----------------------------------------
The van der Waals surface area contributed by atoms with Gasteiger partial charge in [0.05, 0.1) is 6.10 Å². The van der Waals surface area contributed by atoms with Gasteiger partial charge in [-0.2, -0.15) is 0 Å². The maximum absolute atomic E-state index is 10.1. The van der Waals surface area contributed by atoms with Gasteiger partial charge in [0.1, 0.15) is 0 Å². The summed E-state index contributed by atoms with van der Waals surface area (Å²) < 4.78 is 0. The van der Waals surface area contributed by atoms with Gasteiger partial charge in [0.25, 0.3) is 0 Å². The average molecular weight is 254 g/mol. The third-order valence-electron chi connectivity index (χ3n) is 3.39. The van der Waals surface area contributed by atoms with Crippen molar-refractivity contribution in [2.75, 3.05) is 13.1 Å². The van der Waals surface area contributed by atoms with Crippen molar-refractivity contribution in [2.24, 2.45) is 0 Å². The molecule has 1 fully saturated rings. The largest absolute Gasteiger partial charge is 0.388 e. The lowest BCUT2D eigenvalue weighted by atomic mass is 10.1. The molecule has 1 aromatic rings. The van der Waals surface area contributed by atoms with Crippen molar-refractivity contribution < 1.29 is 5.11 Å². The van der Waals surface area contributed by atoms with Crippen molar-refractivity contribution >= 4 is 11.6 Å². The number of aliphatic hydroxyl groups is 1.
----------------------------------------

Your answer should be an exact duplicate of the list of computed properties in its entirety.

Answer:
The van der Waals surface area contributed by atoms with Gasteiger partial charge in [0.05, 0.1) is 6.10 Å². The van der Waals surface area contributed by atoms with Gasteiger partial charge in [-0.2, -0.15) is 0 Å². The maximum absolute atomic E-state index is 10.1. The van der Waals surface area contributed by atoms with Gasteiger partial charge in [0.1, 0.15) is 0 Å². The summed E-state index contributed by atoms with van der Waals surface area (Å²) < 4.78 is 0. The van der Waals surface area contributed by atoms with Gasteiger partial charge in [0.25, 0.3) is 0 Å². The average molecular weight is 254 g/mol. The third-order valence-electron chi connectivity index (χ3n) is 3.39. The van der Waals surface area contributed by atoms with Crippen molar-refractivity contribution in [2.75, 3.05) is 13.1 Å². The van der Waals surface area contributed by atoms with Crippen molar-refractivity contribution in [2.24, 2.45) is 0 Å². The molecule has 1 fully saturated rings. The largest absolute Gasteiger partial charge is 0.388 e. The lowest BCUT2D eigenvalue weighted by atomic mass is 10.1. The molecule has 1 aromatic rings. The van der Waals surface area contributed by atoms with Crippen molar-refractivity contribution < 1.29 is 5.11 Å². The van der Waals surface area contributed by atoms with Crippen molar-refractivity contribution >= 4 is 11.6 Å². The number of aliphatic hydroxyl groups is 1.